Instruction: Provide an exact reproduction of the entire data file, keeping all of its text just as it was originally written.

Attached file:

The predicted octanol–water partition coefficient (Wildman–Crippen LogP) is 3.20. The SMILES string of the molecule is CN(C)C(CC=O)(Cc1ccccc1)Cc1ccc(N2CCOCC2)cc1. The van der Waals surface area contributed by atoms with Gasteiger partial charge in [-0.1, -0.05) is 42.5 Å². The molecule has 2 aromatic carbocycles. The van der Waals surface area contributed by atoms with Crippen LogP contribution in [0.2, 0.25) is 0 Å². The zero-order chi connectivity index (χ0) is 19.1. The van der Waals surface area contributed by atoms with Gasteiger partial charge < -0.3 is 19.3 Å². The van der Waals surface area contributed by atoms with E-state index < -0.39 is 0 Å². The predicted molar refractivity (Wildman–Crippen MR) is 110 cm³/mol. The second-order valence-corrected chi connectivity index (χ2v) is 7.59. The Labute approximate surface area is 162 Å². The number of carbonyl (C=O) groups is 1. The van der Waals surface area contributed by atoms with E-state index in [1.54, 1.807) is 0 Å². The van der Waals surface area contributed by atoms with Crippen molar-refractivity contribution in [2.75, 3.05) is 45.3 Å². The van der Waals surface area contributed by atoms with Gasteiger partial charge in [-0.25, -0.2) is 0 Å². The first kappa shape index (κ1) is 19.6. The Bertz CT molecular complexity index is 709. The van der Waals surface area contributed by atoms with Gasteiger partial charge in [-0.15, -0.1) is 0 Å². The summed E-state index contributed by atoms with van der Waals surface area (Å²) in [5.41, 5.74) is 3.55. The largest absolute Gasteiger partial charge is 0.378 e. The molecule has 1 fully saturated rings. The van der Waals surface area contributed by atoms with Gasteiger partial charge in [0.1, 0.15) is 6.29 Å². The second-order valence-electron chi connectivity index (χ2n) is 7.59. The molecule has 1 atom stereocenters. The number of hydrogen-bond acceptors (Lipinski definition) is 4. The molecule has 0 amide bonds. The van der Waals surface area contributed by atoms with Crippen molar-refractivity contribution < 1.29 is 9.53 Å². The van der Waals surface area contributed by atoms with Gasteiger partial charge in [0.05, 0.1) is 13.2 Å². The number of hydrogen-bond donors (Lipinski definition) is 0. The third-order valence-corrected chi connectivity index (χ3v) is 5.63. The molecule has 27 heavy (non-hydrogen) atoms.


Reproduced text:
The predicted octanol–water partition coefficient (Wildman–Crippen LogP) is 3.20. The SMILES string of the molecule is CN(C)C(CC=O)(Cc1ccccc1)Cc1ccc(N2CCOCC2)cc1. The van der Waals surface area contributed by atoms with Gasteiger partial charge in [-0.1, -0.05) is 42.5 Å². The molecule has 2 aromatic carbocycles. The van der Waals surface area contributed by atoms with Crippen LogP contribution in [0.2, 0.25) is 0 Å². The zero-order chi connectivity index (χ0) is 19.1. The van der Waals surface area contributed by atoms with Gasteiger partial charge < -0.3 is 19.3 Å². The van der Waals surface area contributed by atoms with E-state index < -0.39 is 0 Å². The predicted molar refractivity (Wildman–Crippen MR) is 110 cm³/mol. The second-order valence-corrected chi connectivity index (χ2v) is 7.59. The Labute approximate surface area is 162 Å². The number of carbonyl (C=O) groups is 1. The van der Waals surface area contributed by atoms with E-state index in [1.54, 1.807) is 0 Å². The van der Waals surface area contributed by atoms with Crippen molar-refractivity contribution in [2.75, 3.05) is 45.3 Å². The van der Waals surface area contributed by atoms with Gasteiger partial charge in [-0.25, -0.2) is 0 Å². The first kappa shape index (κ1) is 19.6. The Bertz CT molecular complexity index is 709. The van der Waals surface area contributed by atoms with Gasteiger partial charge in [-0.15, -0.1) is 0 Å². The summed E-state index contributed by atoms with van der Waals surface area (Å²) in [5.41, 5.74) is 3.55. The largest absolute Gasteiger partial charge is 0.378 e. The molecule has 1 fully saturated rings. The van der Waals surface area contributed by atoms with Gasteiger partial charge in [0.1, 0.15) is 6.29 Å². The second-order valence-electron chi connectivity index (χ2n) is 7.59. The molecule has 1 atom stereocenters. The number of hydrogen-bond acceptors (Lipinski definition) is 4. The molecule has 0 amide bonds. The van der Waals surface area contributed by atoms with Crippen molar-refractivity contribution < 1.29 is 9.53 Å². The van der Waals surface area contributed by atoms with Gasteiger partial charge in [0.05, 0.1) is 13.2 Å². The number of hydrogen-bond donors (Lipinski definition) is 0. The third-order valence-corrected chi connectivity index (χ3v) is 5.63. The molecule has 27 heavy (non-hydrogen) atoms.